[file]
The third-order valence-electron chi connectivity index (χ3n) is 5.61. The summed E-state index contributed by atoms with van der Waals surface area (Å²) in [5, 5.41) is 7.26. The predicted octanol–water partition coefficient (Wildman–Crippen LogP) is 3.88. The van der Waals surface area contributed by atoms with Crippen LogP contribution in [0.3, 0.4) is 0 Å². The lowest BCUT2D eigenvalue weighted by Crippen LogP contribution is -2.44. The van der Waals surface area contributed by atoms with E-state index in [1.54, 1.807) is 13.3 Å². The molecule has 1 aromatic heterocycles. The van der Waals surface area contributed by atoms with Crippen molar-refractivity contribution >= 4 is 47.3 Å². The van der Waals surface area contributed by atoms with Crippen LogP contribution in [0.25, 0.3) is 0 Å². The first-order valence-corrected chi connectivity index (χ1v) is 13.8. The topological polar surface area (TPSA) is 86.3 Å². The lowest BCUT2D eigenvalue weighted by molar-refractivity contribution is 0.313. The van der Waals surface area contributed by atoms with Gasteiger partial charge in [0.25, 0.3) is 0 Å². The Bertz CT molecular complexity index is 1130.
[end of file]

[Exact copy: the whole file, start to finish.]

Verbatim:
The third-order valence-electron chi connectivity index (χ3n) is 5.61. The summed E-state index contributed by atoms with van der Waals surface area (Å²) in [5, 5.41) is 7.26. The predicted octanol–water partition coefficient (Wildman–Crippen LogP) is 3.88. The van der Waals surface area contributed by atoms with Crippen LogP contribution in [0.3, 0.4) is 0 Å². The lowest BCUT2D eigenvalue weighted by Crippen LogP contribution is -2.44. The van der Waals surface area contributed by atoms with E-state index in [1.54, 1.807) is 13.3 Å². The molecule has 1 aromatic heterocycles. The van der Waals surface area contributed by atoms with Crippen molar-refractivity contribution >= 4 is 47.3 Å². The van der Waals surface area contributed by atoms with Crippen LogP contribution in [0.25, 0.3) is 0 Å². The first-order valence-corrected chi connectivity index (χ1v) is 13.8. The topological polar surface area (TPSA) is 86.3 Å². The lowest BCUT2D eigenvalue weighted by molar-refractivity contribution is 0.313. The van der Waals surface area contributed by atoms with Gasteiger partial charge in [0.25, 0.3) is 0 Å². The Bertz CT molecular complexity index is 1130.